Among the glass towers and shopping malls, the Isle of Dogs hides a fascinating history. Take a walk down the leafy Thames Path to discover the Island’s past, present and future.
‘The next station is: Canary Wharf’.
As the driverless train glides gently to a standstill under the broad, glass-panelled roof of Canary Wharf Station, you’d be forgiven for thinking you’d stumbled upon another world.
With the DLR pulling away, I was swept up by a crowd of bank holiday shoppers, into stretching malls of bubble tea clutching teens and Dior handbag stores, emerging in the pristine plazas of Canary Wharf.
It’s an unlikely beginning for a walk rich in history, but as any Isle of Dogs resident will tell you, there’s much more than skyscrapers and shopping malls to this part of London.
The Island, as it’s known by locals, is a land of contrasts: towering monuments to modern finance sit beside relics of the area’s industrial past. Historic feats of human engineering are cradled by the brute force of nature, a powerful river that carved this stretch of land into existence.
And among it all lie thousands of homes, from Victorian terraces to brutalist blocks, post-war estates to modernist masterpieces. There can be few walks in London with such variety.
As I began my walk down the Thames Path, leaving the shimmering office blocks behind, the contrast was instant. Just a stone’s throw from the station exit is the historic No.1 Warehouse – one of the only remaining Georgian warehouses at West India Quay.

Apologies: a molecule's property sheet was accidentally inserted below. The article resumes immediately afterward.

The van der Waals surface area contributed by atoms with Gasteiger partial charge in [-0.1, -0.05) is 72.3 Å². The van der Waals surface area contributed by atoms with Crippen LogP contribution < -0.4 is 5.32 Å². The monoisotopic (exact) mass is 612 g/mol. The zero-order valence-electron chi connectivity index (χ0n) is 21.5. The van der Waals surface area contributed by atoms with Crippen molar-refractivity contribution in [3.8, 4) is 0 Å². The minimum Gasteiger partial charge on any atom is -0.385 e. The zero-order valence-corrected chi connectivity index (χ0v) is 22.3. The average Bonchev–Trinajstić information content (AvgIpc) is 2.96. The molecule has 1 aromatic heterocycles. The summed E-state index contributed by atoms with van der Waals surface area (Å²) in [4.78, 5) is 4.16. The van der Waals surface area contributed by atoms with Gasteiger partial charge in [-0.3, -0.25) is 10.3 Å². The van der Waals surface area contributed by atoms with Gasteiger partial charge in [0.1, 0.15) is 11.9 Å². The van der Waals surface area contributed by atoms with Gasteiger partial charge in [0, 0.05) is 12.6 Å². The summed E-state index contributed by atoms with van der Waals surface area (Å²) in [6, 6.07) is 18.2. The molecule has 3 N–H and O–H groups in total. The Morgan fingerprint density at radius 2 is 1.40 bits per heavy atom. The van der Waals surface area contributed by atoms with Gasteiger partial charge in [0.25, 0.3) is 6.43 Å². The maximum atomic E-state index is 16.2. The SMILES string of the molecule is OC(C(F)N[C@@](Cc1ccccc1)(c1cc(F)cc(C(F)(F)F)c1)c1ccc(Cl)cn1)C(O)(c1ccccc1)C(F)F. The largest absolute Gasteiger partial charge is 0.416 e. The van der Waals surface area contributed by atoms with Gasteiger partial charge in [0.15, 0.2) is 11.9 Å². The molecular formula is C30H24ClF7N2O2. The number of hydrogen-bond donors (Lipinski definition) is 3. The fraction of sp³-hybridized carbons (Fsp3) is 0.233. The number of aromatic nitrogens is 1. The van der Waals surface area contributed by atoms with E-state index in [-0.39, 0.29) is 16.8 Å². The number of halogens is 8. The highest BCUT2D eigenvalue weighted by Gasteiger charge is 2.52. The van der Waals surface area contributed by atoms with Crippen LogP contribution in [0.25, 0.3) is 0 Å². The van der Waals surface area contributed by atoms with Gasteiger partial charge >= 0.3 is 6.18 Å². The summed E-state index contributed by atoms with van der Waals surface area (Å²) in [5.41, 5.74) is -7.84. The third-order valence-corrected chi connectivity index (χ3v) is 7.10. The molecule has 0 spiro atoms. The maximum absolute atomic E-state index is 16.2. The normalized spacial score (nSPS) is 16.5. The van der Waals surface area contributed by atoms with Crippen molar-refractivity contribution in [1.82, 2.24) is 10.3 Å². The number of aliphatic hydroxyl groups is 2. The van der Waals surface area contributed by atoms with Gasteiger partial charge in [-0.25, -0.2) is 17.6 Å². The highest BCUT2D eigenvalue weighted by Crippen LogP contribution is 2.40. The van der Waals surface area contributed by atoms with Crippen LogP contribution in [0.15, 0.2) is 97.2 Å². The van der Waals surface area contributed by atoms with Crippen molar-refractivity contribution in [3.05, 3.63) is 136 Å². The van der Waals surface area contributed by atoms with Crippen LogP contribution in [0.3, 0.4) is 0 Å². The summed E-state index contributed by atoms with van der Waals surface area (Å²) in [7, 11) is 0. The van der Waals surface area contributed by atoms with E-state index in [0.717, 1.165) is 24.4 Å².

Opened in 1802 as a depot for the East India Company, it now houses the impressive Museum of London Docklands, which explores the area’s fascinating history. The museum itself is well worth a visit, but today I was here for the walk.
Joining the Thames Path at Westferry Circus, the river bends off before you towards the heart of London: the Shard, the Gherkin and the Walkie Talkie skyscrapers tower on the horizon. A parade of cafes lines the riverside, and on this sunny bank holiday Monday, the terrace is alive.
I followed the path south around the curve of the island, where a series of quirky post-war apartment blocks line the riverfront, their shapely experimental architecture in stark contrast to the straight-edged skyscrapers behind.
On the river wall a small plaque commemorates 40 people killed when an air-raid shelter at Bullivant’s Wharf took a direct hit in 1941. It’s a timely reminder of the brutal bombardment this area suffered during the Blitz, and the reason for its wealth of new-build architecture.
Following the path, you reach Sir John McDougal Gardens, a spacious, grassy park that overlooks the river. It’s the perfect (if a little breezy) spot to rest and watch the boats go by.
In the late 17th century, seven windmills were built on this stretch of river, taking advantage of the strong westerly wind that blew over the Island. They gave the western part of the Isle of Dogs its name, Millwall, but were abandoned and demolished by the 19th century as the steam engine replaced wind power.
At this point, the Thames Path is forced inland and onto Westferry Road. After passing the Docklands Watersports Centre, I arrived at a curious old church, quite out of place among the post-war housing.